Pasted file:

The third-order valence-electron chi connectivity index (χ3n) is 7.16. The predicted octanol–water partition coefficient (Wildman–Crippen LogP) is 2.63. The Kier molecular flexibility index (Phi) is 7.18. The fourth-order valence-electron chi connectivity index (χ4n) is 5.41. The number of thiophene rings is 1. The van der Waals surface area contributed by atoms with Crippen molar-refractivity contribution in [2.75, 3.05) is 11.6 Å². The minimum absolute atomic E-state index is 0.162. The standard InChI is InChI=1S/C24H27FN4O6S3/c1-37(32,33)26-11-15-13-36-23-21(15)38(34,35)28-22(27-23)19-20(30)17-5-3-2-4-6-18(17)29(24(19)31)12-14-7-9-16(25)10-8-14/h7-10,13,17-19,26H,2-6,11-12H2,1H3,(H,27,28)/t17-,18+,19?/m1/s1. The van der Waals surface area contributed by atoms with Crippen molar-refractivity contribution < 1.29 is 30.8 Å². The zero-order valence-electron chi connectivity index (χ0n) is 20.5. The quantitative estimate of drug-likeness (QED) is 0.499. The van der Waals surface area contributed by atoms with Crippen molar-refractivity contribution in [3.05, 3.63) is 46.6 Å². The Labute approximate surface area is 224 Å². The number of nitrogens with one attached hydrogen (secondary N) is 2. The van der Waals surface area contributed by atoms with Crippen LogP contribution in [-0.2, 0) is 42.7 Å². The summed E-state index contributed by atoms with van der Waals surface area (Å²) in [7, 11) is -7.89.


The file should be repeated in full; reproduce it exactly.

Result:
The third-order valence-electron chi connectivity index (χ3n) is 7.16. The predicted octanol–water partition coefficient (Wildman–Crippen LogP) is 2.63. The Kier molecular flexibility index (Phi) is 7.18. The fourth-order valence-electron chi connectivity index (χ4n) is 5.41. The number of thiophene rings is 1. The van der Waals surface area contributed by atoms with Crippen molar-refractivity contribution in [2.75, 3.05) is 11.6 Å². The minimum absolute atomic E-state index is 0.162. The standard InChI is InChI=1S/C24H27FN4O6S3/c1-37(32,33)26-11-15-13-36-23-21(15)38(34,35)28-22(27-23)19-20(30)17-5-3-2-4-6-18(17)29(24(19)31)12-14-7-9-16(25)10-8-14/h7-10,13,17-19,26H,2-6,11-12H2,1H3,(H,27,28)/t17-,18+,19?/m1/s1. The van der Waals surface area contributed by atoms with Crippen molar-refractivity contribution < 1.29 is 30.8 Å². The zero-order valence-electron chi connectivity index (χ0n) is 20.5. The quantitative estimate of drug-likeness (QED) is 0.499. The van der Waals surface area contributed by atoms with Crippen molar-refractivity contribution in [3.05, 3.63) is 46.6 Å². The Labute approximate surface area is 224 Å². The number of nitrogens with one attached hydrogen (secondary N) is 2. The van der Waals surface area contributed by atoms with Crippen LogP contribution in [-0.2, 0) is 42.7 Å². The summed E-state index contributed by atoms with van der Waals surface area (Å²) in [7, 11) is -7.89.